September 27, 2016--Lake Nighthorse: “It’s like a pitcher on a high shelf we can’t reach” — Manuel Heart (Coyote Gulch)

Representatives of the Ute Mountain Ute Tribe were in Washington D.C. for President Barack Obama’s eighth annual White House Tribal Nations Conference, according to this report from Jim Mimiaga writing for The Cortez Journal. President Obama was informed that the Ute Mountain Utes back a Bears Ears National Monument and fulfillment of original intent of the Animas-La Plata Project to build supply infrastructure. Here’s an excerpt:

…councilwoman Regina Whiteskunk…also reminded Obama of the Bears Ears Monument plan, which is supported by a coalition of five tribal leaders in the Southwest. “I was able to shake President Obama’s hand and said ‘Remember Bears Ears,’ and he responded, ‘There is still work to do’,” Whiteskunk said. “It was not a ‘No,’ so I am pushing forward and maintain the thought that it can still get done.”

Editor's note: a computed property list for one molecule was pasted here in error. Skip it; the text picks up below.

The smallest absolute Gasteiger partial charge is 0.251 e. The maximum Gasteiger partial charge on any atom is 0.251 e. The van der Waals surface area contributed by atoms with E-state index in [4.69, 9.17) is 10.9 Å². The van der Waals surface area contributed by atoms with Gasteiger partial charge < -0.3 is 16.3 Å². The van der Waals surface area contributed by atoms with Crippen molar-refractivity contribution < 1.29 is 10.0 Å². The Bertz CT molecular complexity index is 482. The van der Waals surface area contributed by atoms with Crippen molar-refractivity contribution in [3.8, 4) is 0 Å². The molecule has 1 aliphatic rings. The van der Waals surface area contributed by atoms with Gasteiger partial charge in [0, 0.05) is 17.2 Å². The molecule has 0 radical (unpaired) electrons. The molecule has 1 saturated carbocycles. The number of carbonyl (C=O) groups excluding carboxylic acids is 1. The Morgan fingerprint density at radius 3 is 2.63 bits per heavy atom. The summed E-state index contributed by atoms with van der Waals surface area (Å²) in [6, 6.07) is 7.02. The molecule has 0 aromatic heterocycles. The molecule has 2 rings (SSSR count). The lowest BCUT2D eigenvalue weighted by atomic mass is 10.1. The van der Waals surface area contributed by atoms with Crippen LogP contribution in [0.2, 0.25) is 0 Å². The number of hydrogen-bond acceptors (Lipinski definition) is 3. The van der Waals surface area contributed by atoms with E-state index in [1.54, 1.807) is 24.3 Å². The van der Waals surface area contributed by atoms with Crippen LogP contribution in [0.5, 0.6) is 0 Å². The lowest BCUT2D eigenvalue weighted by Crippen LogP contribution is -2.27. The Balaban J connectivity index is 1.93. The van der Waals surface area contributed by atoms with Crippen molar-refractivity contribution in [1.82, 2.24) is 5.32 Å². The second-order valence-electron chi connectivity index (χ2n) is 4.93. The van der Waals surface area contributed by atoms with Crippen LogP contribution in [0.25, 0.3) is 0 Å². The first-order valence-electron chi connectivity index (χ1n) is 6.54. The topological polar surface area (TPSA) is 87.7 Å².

Currently, a key issue for the Ute Mountain Ute tribe is delivering water to the reservation from Lake Nighthorse near Durango, [Tribal Chairman Manuel Heart] said. The tribe owns 40 percent of the water in the 120,000-acre-foot reservoir, and a component of the Animas-La Plata Project built to satisfy Ute Mountain, Southern Ute and Navajo water rights. But while much of the lake’s water is owned by the Ute Mountain Utes, it is out of reach for practical uses, Heart said. “It’s like a pitcher on a high shelf we can’t reach. We need delivery to our land, which was initially promised but was eventually cut out, so we have been fighting to get that back.” One possibility is to use local rivers to deliver the water to the reservation. It could be released from the Lake Nighthorse spillway into the Animas River, then flow to the San Juan River, which meets up with the Ute Mountain reservation near the Four Corners Monument. Heart said that idea is being discussed, but has legal and topographical challenges. To view the full article visit the Coyote Gulch.